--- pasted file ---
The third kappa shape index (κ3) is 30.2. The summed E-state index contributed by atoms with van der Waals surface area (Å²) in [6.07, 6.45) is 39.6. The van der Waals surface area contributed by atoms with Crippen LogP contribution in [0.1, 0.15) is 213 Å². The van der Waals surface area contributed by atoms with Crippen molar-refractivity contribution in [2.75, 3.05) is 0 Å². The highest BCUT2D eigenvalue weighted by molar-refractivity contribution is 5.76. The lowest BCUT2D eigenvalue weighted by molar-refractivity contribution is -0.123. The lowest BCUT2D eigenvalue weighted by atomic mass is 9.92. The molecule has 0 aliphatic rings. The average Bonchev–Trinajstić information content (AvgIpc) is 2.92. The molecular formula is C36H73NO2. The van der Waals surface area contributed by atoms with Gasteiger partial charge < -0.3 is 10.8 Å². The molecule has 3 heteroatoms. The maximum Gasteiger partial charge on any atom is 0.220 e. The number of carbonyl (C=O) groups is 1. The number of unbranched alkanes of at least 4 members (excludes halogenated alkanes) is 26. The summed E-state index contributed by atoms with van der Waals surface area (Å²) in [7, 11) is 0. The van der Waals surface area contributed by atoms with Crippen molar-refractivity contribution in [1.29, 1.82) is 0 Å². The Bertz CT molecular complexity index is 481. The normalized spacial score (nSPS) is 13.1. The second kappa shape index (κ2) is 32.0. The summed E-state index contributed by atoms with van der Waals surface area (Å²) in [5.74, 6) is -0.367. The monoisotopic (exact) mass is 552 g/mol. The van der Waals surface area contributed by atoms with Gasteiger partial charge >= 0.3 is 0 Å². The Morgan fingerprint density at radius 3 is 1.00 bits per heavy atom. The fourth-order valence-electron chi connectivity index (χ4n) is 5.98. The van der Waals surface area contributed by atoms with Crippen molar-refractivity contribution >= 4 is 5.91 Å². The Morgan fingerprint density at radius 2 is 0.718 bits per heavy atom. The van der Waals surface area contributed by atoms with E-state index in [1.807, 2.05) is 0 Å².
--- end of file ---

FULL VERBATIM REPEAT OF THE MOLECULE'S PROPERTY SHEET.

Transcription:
The third kappa shape index (κ3) is 30.2. The summed E-state index contributed by atoms with van der Waals surface area (Å²) in [6.07, 6.45) is 39.6. The van der Waals surface area contributed by atoms with Crippen LogP contribution in [0.1, 0.15) is 213 Å². The van der Waals surface area contributed by atoms with Crippen molar-refractivity contribution in [2.75, 3.05) is 0 Å². The highest BCUT2D eigenvalue weighted by molar-refractivity contribution is 5.76. The lowest BCUT2D eigenvalue weighted by molar-refractivity contribution is -0.123. The lowest BCUT2D eigenvalue weighted by atomic mass is 9.92. The molecule has 0 aliphatic rings. The average Bonchev–Trinajstić information content (AvgIpc) is 2.92. The molecular formula is C36H73NO2. The van der Waals surface area contributed by atoms with Gasteiger partial charge < -0.3 is 10.8 Å². The molecule has 3 heteroatoms. The maximum Gasteiger partial charge on any atom is 0.220 e. The number of carbonyl (C=O) groups is 1. The number of unbranched alkanes of at least 4 members (excludes halogenated alkanes) is 26. The summed E-state index contributed by atoms with van der Waals surface area (Å²) in [7, 11) is 0. The van der Waals surface area contributed by atoms with Crippen molar-refractivity contribution in [1.29, 1.82) is 0 Å². The Bertz CT molecular complexity index is 481. The normalized spacial score (nSPS) is 13.1. The second kappa shape index (κ2) is 32.0. The summed E-state index contributed by atoms with van der Waals surface area (Å²) in [5.74, 6) is -0.367. The monoisotopic (exact) mass is 552 g/mol. The van der Waals surface area contributed by atoms with Gasteiger partial charge >= 0.3 is 0 Å². The Morgan fingerprint density at radius 3 is 1.00 bits per heavy atom. The fourth-order valence-electron chi connectivity index (χ4n) is 5.98. The van der Waals surface area contributed by atoms with Crippen molar-refractivity contribution >= 4 is 5.91 Å². The Morgan fingerprint density at radius 2 is 0.718 bits per heavy atom. The van der Waals surface area contributed by atoms with E-state index in [1.807, 2.05) is 0 Å².